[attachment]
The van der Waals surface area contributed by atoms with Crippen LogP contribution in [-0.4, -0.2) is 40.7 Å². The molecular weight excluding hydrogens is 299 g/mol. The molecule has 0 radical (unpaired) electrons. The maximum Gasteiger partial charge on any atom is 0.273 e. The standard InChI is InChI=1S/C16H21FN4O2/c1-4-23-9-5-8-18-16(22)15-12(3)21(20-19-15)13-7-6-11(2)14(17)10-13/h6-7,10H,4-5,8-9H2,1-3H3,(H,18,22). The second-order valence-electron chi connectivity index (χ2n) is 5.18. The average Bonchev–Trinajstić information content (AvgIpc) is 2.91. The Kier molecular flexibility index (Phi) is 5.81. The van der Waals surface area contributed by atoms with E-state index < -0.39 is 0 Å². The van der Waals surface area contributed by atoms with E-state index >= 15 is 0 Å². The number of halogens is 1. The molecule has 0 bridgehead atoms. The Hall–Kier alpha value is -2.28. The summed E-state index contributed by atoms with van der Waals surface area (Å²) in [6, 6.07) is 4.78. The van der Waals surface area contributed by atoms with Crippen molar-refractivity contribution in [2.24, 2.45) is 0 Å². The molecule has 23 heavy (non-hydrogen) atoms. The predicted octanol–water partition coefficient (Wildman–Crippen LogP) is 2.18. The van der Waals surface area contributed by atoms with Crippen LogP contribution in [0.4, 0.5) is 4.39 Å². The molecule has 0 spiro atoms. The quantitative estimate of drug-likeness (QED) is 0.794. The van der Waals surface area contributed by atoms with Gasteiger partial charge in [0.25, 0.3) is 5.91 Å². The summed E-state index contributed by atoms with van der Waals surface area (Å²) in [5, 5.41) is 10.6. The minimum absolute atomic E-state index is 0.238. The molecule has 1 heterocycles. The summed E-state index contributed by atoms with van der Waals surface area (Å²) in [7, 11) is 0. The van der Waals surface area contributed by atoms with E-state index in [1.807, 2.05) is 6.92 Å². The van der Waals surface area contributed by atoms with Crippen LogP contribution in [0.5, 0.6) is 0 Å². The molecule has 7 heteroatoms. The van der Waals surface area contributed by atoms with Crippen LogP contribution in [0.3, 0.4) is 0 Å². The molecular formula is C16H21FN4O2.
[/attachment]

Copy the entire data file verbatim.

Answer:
The van der Waals surface area contributed by atoms with Crippen LogP contribution in [-0.4, -0.2) is 40.7 Å². The molecular weight excluding hydrogens is 299 g/mol. The molecule has 0 radical (unpaired) electrons. The maximum Gasteiger partial charge on any atom is 0.273 e. The standard InChI is InChI=1S/C16H21FN4O2/c1-4-23-9-5-8-18-16(22)15-12(3)21(20-19-15)13-7-6-11(2)14(17)10-13/h6-7,10H,4-5,8-9H2,1-3H3,(H,18,22). The second-order valence-electron chi connectivity index (χ2n) is 5.18. The average Bonchev–Trinajstić information content (AvgIpc) is 2.91. The Kier molecular flexibility index (Phi) is 5.81. The van der Waals surface area contributed by atoms with E-state index < -0.39 is 0 Å². The van der Waals surface area contributed by atoms with E-state index >= 15 is 0 Å². The number of halogens is 1. The molecule has 0 bridgehead atoms. The Hall–Kier alpha value is -2.28. The summed E-state index contributed by atoms with van der Waals surface area (Å²) in [6, 6.07) is 4.78. The van der Waals surface area contributed by atoms with Crippen molar-refractivity contribution in [2.24, 2.45) is 0 Å². The molecule has 23 heavy (non-hydrogen) atoms. The predicted octanol–water partition coefficient (Wildman–Crippen LogP) is 2.18. The van der Waals surface area contributed by atoms with Crippen LogP contribution in [0.4, 0.5) is 4.39 Å². The molecule has 0 spiro atoms. The quantitative estimate of drug-likeness (QED) is 0.794. The van der Waals surface area contributed by atoms with Gasteiger partial charge in [0.25, 0.3) is 5.91 Å². The summed E-state index contributed by atoms with van der Waals surface area (Å²) in [5, 5.41) is 10.6. The minimum absolute atomic E-state index is 0.238. The molecule has 1 heterocycles. The summed E-state index contributed by atoms with van der Waals surface area (Å²) in [7, 11) is 0. The van der Waals surface area contributed by atoms with E-state index in [1.807, 2.05) is 6.92 Å². The van der Waals surface area contributed by atoms with Crippen LogP contribution in [0.5, 0.6) is 0 Å². The molecule has 7 heteroatoms. The van der Waals surface area contributed by atoms with Crippen LogP contribution in [0.3, 0.4) is 0 Å². The molecular formula is C16H21FN4O2.